Fed program will keep immunizations coming at long-term care facilities, where nearly all residents are vaccinated but only half of staffers
Special to TAPinto.net. This story was written and produced by NJ Spotlight. It is being republished under a special NJ News Commons content-sharing agreement related to COVID-19 coverage. To read more, visit njspotlight.com.
COVID-19 immunizations will continue at nursing homes and other long-term care facilities in New Jersey thanks to changes in a federal program geared to make it easier for new residents and initially hesitant staff to get vaccinated.
Tens of thousands of vulnerable residents and frontline caregivers have already been inoculated against the coronavirus through the initial federal partnership program, under which the CVS and Walgreens chains organized multiple vaccination clinics at hundreds of nursing homes, assisted living sites and other congregate-living facilities around the state. Since January, the two companies have hosted more than 3,000 clinics and administered some 269,400 doses, according to state figures.
State officials announced Monday that the federal government will now supply COVID-19 vaccines directly to the specialty drugstores that regularly work with long-term care sites across the nation to ensure that on-site immunizations continue. Some nursing home operators and elder-care advocates had questioned what would happen when the initial vaccine program was phased out at the end of March.
“All of the long-term care facilities will be covered on an ongoing basis,” state Health Commissioner Judy Persichilli said Monday.
COVID-19 cases and related deaths at long-term care facilities nationwide have dropped dramatically in recent months amid the vaccine rollout. The death rate at residences in New Jersey declined 95% between early January and the end of February alone, according to state data.
Infections among staff have also plummeted at facilities in the state, falling after an initial high of more than 1,000 cases in the last week of May, then returning to a second, lesser peak of 683 cases in early December, before dropping to 115 cases for the week that ended April 4, 2021, figures from the federal Centers for Disease Control and Prevention show.
Many nursing home residents — elderly and medically frail individuals who are especially susceptible to illness and death from COVID-19 — were eager to get vaccinated in New Jersey and nationwide. Nearly 78% of those living in long-term care facilities here are now fully immunized, according to the state Department of Health.
Hesitant staff members
But the workforce has been more hesitant. Despite offers of cash, gifts like computer tablets or other incentives, just over 51% of the state’s long-term care staff have been vaccinated so far, the DOH said.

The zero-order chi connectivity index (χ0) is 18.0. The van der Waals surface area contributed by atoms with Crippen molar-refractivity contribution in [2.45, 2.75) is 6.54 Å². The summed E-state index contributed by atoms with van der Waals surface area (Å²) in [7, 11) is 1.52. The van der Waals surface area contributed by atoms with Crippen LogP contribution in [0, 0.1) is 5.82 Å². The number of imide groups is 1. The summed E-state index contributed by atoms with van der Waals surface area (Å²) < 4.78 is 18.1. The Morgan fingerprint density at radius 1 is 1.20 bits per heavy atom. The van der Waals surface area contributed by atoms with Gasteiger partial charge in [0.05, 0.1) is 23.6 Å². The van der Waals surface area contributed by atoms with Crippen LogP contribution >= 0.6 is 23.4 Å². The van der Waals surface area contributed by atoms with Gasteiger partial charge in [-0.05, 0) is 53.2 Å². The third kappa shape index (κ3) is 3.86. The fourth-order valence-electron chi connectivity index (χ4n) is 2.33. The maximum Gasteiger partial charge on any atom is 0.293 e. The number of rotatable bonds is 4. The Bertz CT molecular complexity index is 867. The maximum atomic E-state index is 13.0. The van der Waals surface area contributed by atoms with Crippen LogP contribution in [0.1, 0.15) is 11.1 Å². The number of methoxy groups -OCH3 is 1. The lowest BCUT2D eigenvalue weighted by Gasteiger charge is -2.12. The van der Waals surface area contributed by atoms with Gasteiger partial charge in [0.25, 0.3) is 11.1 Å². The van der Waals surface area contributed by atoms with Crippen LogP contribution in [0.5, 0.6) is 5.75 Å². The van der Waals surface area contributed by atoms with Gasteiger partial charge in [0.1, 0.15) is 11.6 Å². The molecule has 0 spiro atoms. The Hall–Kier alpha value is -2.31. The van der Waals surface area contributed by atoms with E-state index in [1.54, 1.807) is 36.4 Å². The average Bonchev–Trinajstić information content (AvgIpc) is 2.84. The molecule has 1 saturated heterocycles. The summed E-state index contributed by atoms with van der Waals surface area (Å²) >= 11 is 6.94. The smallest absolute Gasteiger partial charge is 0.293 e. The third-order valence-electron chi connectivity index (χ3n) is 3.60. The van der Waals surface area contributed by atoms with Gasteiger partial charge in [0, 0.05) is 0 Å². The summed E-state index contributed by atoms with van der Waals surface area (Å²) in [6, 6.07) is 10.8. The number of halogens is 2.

“Hopefully more employees will want to get vaccinated and … their independent pharmacies will take care of that,” Persichilli said, noting that the modified federal program can also accommodate facilities that have had active outbreaks and need follow-up vaccination efforts.
The three state-run veterans homes, several of which were particularly hard-hit by the virus, have achieved higher vaccination rates, Persichilli noted Monday. She said the facilities — in Paramus, Menlo Park and Vineland — have immunized nine out of 10 residents and nearly 70% of staff, who are public employees.
While vaccine hesitancy has been less of a concern than state officials initially predicted, Gov. Phil Murphy has identified the lagging rate of vaccinations among long-term care staffers as an obstacle in the effort to move beyond the pandemic.
On Monday he said he did not believe vaccine opponents — who came out in force in late 2019 to challenge a push by lawmakers to expand flu vaccine requirements in schools — or general hesitancy among New Jerseyans would derail the state’s effort to inoculate 4.7 million people, or 70% of those eligible, by the end of June.
“There’s going to be some folks [that don’t want to get vaccinated], clearly, but that’s not going to be as big a number as we feared,” he said. “I think the biggest hole… continues to be long-term care staff,” Murphy said. “I know Judy [Persichilli] and team are pounding away on that, but that’s something that’s got to change.”
Some improvement seen
Andy Aronson, president and CEO of the Health Care Association of New Jersey, which represents long-term care facilities, said Tuesday the organization’s most recent informal survey showed 57% of staff members had been vaccinated, “which does indicate improvement.” HCANJ’s goal is to have 75% of these workers immunized by June 1, he said.
The federal government’s revised long-term care initiative is designed to help facilities ensure that new residents — those who have moved in over recent weeks — and hesitant staff can still have easy access to the shots onsite.
“We appreciate the support at the federal and state levels to provide continuing access to the vaccine in our long-term care facilities,” Aronson said. “Our member facilities continue to educate and encourage vaccination, especially given the variant spread we are now seeing in New Jersey’s communities.”
In mid-March, the federal government began to shift vaccine allocations from its initial program with CVS and Walgreens to long-term care pharmacies that have established relationships with nursing homes, assisted-living sites and other facilities, according to the CDC’s website. Weekly shipments will now be directed to these drugstores, which will work with facilities to schedule clinics as needed.
To read the article in the original format, click: Amid big drop in deaths, vaccinations to continue at nursing homes